Italy welcomes new Chinese tourists
By Alessia Iselle
Lin Yutang, Chinese writer, translator, linguist and inventor said: "No one realizes how beautiful it is to travel until he comes home and rests his head on his old, familiar pillow."
Chinese tourists might have become a major force — Chinese tourist arrivals to Europe rose 65 percent year-on-year in the first half of 2017, based on transaction data from Ctrip and Huayuan International Travel, two major travel agencies in China.
A tourist takes a selfie in St. Mark's Square in Venice, Italy, Saturday, Nov. 12, 2016.[Photo: AP/Luca Bruno]
A report on the trends of Chinese tourists in Europe in the first half of 2017, jointly issued by the China Tourism Academy, Ctrip and Huayuan International Travel, said that Europe is the third most popular destination for Chinese tourists, after Southeast Asia and East Asia.
The top 10 destination countries for Chinese travelers were Italy, France, Germany, the United Kingdom, Switzerland, Russia, Spain, Portugal, Turkey and the Czech Republic, according to the report.
Italy is an unmissable travel destination for all that this country can offer, much loved by both Chinese and travelers from the rest of the world. Italy is the country with the largest number of UNESCO sites (50). The majority of Chinese tourists arrive to Italy willing to admire the artistic landscapes and the cultural heritage art cities have to offer.
But what is the portrait of the typical Chinese tourist that goes to Italy and how have they changed through the years? We asked Giancarlo Dall'Ara, president of Chinese Friendly Italy. Their website is a major source of important information and their work aims to help hotels and tour operators in Italy to be more attractive to Chinese travelers.
"Chinese tourists arriving to Italy are now younger and more social than before. They come from big cities and have many interests and passions. They choose our country after they have done researches and they know what they are looking for. They travel with friends and families, and not as part of big groups anymore. They have been abroad already. They are different from what we were used to see in the past."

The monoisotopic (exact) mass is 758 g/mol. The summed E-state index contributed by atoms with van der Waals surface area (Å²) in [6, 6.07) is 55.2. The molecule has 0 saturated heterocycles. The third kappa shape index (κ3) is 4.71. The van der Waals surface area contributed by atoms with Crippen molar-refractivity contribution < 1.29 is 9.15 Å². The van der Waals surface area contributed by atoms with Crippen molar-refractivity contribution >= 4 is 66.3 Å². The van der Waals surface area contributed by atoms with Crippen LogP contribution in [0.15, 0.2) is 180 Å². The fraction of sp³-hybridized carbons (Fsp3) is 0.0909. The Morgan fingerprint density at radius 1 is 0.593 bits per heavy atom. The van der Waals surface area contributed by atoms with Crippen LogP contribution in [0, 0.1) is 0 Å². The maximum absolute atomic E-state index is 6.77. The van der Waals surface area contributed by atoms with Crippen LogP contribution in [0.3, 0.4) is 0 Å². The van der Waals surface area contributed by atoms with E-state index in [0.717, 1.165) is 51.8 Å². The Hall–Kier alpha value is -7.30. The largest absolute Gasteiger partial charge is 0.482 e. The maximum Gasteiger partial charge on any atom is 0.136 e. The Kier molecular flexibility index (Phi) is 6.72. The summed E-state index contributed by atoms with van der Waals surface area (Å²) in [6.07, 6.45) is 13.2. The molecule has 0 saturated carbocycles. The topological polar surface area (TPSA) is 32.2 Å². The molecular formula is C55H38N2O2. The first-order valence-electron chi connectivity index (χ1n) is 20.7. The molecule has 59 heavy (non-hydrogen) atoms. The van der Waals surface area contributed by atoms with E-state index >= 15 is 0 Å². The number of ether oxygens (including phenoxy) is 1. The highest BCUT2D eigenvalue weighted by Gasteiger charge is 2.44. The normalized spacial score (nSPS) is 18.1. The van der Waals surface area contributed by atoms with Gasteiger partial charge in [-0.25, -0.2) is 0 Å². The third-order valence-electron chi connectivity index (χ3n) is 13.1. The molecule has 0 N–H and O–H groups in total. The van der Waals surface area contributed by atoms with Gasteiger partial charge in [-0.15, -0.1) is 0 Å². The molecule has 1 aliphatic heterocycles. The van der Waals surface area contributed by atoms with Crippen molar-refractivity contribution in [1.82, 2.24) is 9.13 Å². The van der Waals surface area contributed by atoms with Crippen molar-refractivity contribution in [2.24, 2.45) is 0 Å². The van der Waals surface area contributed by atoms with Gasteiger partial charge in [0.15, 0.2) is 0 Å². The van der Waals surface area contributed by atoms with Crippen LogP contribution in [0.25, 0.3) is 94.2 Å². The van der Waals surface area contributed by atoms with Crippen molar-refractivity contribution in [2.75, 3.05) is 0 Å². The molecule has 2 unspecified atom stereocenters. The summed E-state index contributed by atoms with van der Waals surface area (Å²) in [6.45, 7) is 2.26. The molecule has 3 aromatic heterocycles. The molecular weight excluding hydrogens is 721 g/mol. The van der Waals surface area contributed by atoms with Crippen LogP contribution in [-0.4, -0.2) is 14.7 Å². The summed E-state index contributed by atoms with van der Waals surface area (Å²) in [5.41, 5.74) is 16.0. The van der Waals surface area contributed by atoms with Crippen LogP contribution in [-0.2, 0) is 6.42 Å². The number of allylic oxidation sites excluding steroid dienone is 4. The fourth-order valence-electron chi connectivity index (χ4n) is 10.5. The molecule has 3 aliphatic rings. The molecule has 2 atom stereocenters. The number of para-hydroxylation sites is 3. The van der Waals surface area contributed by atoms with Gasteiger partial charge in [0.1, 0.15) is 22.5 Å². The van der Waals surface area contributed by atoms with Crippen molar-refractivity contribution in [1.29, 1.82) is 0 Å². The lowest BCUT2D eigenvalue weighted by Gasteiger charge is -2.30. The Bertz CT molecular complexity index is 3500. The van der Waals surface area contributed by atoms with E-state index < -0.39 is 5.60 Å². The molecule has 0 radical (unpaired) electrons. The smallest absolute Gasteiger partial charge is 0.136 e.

Of course this is just a partial photography as Italy will still be getting tour groups in the future but this is yet another example on how fast things can change in China. Chinese tourists have a new profile: well-traveled, young and social, looking for an environmentally friendly and culturally rich holiday.
The 2 millions Chinese travelers arriving to Italy in 2018 are not just going for shopping and guided tours. They are looking for "experiences". They want to live like the locals: tasting the wines and the local products typically found in smaller cities and secluded villages.
Amalfi, Verona, Ferrara, the Liguria Region, Sicily are some of the new destinations Chinese tour operators are becoming aware of. Mr. Dall'Ara told me: "We find a new geography of Chinese Tourism in Italy: alongside the usual destinations like Rome, Florence, Venice and Milan many tour operators are offering tours of smaller cities and new regions like Tuscany or Sardinia. It is especially online that these travelers look for information and package tours, both individual and group ones".
Chinese tourism has been booming over the past few years and numbers are increasing at a fast pace year after year: from 83 million outbound trips in 2012 to over 140 million holiday trips abroad in 2017- an amazing business opportunity and a way to get to know each other.
What can a country like Italy do to attract more of these visitors?
Italy has always been loved by Chinese people: long history, art cities, good food and last, but not least, luxury shopping, have been attracting people from all over China. Over the past few years the appeal of the country has been confirmed.
But what can be done to attract more first comers and old ones to come back? Mister Dall'Ara has plenty of ideas: "It is now a matter of moving from a stable position, which cannot be taken for granted forever, to a network strategy that has a vision and a direction, and to more incisive and structured activities to replace the logic of episodic and extemporaneous promotion". Italy should be more "Chinese", planning long term marketing strategies in order to attract more people and make sure they will fulfill their dreams when traveling to the "Bel Paese".
2018 will be EU-China Tourism Year and its specific goals will be: promote lesser known destinations, improve travel and tourism experiences, provide opportunities to increase economic cooperation and create an incentive to make quick progress on EU-CHINA visa facilitation and air connectivity. Hopefully it is an opportunity for Italy to succeed in becoming China's favorite travel destination, leading the way for other European countries in becoming China-friendly.
(Alessia Iselle is a Sinologist and Chinese-English-Italian Interpreter based in Italy)